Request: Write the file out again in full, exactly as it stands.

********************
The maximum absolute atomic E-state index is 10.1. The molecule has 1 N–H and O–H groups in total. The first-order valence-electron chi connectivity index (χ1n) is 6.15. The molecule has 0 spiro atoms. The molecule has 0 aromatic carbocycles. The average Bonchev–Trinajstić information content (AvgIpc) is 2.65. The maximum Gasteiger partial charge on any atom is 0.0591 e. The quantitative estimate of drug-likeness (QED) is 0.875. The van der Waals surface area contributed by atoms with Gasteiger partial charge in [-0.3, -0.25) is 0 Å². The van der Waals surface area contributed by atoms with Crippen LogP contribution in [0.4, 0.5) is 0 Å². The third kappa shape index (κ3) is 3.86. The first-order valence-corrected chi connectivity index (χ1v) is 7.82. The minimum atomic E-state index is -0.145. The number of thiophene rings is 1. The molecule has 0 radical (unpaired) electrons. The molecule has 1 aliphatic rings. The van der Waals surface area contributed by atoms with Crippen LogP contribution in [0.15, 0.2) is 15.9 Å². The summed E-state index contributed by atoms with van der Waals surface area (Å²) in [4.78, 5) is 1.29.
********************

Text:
The maximum absolute atomic E-state index is 10.1. The molecule has 1 N–H and O–H groups in total. The first-order valence-electron chi connectivity index (χ1n) is 6.15. The molecule has 0 spiro atoms. The molecule has 0 aromatic carbocycles. The average Bonchev–Trinajstić information content (AvgIpc) is 2.65. The maximum Gasteiger partial charge on any atom is 0.0591 e. The quantitative estimate of drug-likeness (QED) is 0.875. The van der Waals surface area contributed by atoms with Gasteiger partial charge in [-0.3, -0.25) is 0 Å². The van der Waals surface area contributed by atoms with Crippen LogP contribution in [0.4, 0.5) is 0 Å². The third kappa shape index (κ3) is 3.86. The first-order valence-corrected chi connectivity index (χ1v) is 7.82. The minimum atomic E-state index is -0.145. The number of thiophene rings is 1. The molecule has 0 radical (unpaired) electrons. The molecule has 1 aliphatic rings. The van der Waals surface area contributed by atoms with Crippen LogP contribution in [0.15, 0.2) is 15.9 Å². The summed E-state index contributed by atoms with van der Waals surface area (Å²) in [4.78, 5) is 1.29.